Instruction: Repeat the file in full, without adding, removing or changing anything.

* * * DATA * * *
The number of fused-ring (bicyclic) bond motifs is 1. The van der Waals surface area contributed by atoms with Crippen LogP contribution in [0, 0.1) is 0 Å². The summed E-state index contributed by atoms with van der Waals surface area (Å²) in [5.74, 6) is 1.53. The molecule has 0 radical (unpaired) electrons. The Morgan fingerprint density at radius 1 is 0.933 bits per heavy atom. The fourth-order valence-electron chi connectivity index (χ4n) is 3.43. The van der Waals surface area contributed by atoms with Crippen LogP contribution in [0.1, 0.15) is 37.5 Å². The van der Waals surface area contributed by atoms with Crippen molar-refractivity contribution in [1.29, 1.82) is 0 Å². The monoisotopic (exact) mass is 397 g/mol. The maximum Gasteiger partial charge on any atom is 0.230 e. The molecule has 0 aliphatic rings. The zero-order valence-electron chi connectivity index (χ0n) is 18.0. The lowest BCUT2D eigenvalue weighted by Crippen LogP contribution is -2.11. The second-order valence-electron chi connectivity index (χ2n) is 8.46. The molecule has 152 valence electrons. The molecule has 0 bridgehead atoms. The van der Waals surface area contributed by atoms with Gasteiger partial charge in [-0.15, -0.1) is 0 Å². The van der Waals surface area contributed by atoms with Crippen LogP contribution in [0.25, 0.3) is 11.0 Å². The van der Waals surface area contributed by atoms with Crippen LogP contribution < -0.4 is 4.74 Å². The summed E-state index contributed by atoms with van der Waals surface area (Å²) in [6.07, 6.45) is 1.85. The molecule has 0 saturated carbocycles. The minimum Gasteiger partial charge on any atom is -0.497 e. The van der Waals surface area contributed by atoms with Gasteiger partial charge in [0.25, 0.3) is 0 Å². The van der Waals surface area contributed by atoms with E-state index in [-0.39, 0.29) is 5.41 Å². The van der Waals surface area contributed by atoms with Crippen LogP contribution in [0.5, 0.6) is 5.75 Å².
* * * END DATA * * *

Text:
The number of fused-ring (bicyclic) bond motifs is 1. The van der Waals surface area contributed by atoms with Crippen LogP contribution in [0, 0.1) is 0 Å². The summed E-state index contributed by atoms with van der Waals surface area (Å²) in [5.74, 6) is 1.53. The molecule has 0 radical (unpaired) electrons. The Morgan fingerprint density at radius 1 is 0.933 bits per heavy atom. The fourth-order valence-electron chi connectivity index (χ4n) is 3.43. The van der Waals surface area contributed by atoms with Crippen LogP contribution in [0.1, 0.15) is 37.5 Å². The van der Waals surface area contributed by atoms with Crippen molar-refractivity contribution in [1.29, 1.82) is 0 Å². The monoisotopic (exact) mass is 397 g/mol. The maximum Gasteiger partial charge on any atom is 0.230 e. The molecule has 0 aliphatic rings. The zero-order valence-electron chi connectivity index (χ0n) is 18.0. The lowest BCUT2D eigenvalue weighted by Crippen LogP contribution is -2.11. The second-order valence-electron chi connectivity index (χ2n) is 8.46. The molecule has 152 valence electrons. The molecule has 0 bridgehead atoms. The van der Waals surface area contributed by atoms with Gasteiger partial charge in [-0.15, -0.1) is 0 Å². The van der Waals surface area contributed by atoms with Crippen LogP contribution in [0.25, 0.3) is 11.0 Å². The van der Waals surface area contributed by atoms with Crippen LogP contribution < -0.4 is 4.74 Å². The summed E-state index contributed by atoms with van der Waals surface area (Å²) in [6.07, 6.45) is 1.85. The molecule has 0 saturated carbocycles. The minimum Gasteiger partial charge on any atom is -0.497 e. The van der Waals surface area contributed by atoms with Gasteiger partial charge in [0.25, 0.3) is 0 Å². The van der Waals surface area contributed by atoms with E-state index in [-0.39, 0.29) is 5.41 Å². The van der Waals surface area contributed by atoms with Crippen LogP contribution in [0.5, 0.6) is 5.75 Å².